Aspirin-induced increase in collateral flow after acute coronary occlusion in dogs.
Aspirin (acetylsalicylic acid) has inhibitory effects on platelet function and prostaglandin synthesis. Since alterations in either platelet function or prostaglandin-mediated vascular responses could influence blood flow to ischemic myocardium, we tested the effects of aspirin on coronary collateral flow after acute occlusion of the left anterior descending coronary artery in dogs. Aspirin dose (600 mg i.v.) consistently inhibited in vitro ADP-induced platelet aggregation. In 13 open-chest dogs, regional myocardial blood flows (radioactive microsphere technique) were determined at 5 minutes and 4 hours after occlusion). In seven of these dogs, aspirin (600 mg i.v.) was administered 1 hour before occlusion. In the aspirin-treated dogs, collateral flow increased significantly (p less than 0.05), from 0.09 +/- 0.02 ml/min/g at 5 minutes to 0.15 and 0.02 ml/min/g 4 hours after occlusion. Collateral flow was not significantly altered over 4 hours in control dogs. The aspirin-induced increase in collateral flow was confined to epicardium (12 +/- 4% of normal zone flow at 5 minutes to 23 +/- 4% at 4 hours after occlusion).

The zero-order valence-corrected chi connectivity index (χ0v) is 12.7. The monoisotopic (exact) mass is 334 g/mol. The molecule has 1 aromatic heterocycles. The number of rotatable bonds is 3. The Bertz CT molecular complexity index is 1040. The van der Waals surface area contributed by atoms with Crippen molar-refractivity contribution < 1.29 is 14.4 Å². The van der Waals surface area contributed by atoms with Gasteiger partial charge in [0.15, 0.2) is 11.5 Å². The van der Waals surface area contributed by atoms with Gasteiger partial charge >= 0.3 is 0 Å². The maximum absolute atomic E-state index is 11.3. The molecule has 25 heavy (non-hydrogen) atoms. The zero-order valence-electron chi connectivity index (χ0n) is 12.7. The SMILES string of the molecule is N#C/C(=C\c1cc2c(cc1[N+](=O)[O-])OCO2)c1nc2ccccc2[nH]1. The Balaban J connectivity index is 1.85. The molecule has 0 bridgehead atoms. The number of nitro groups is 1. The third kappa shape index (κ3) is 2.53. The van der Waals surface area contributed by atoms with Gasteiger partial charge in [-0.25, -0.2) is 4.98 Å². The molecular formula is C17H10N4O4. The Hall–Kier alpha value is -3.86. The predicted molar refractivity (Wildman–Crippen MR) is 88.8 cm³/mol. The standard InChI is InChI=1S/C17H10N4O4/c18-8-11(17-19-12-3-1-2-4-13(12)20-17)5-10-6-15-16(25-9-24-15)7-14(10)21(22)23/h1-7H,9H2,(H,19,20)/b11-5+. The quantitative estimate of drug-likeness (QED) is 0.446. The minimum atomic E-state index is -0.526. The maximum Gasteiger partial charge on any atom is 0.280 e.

- Copyright © 1979 by American Heart Association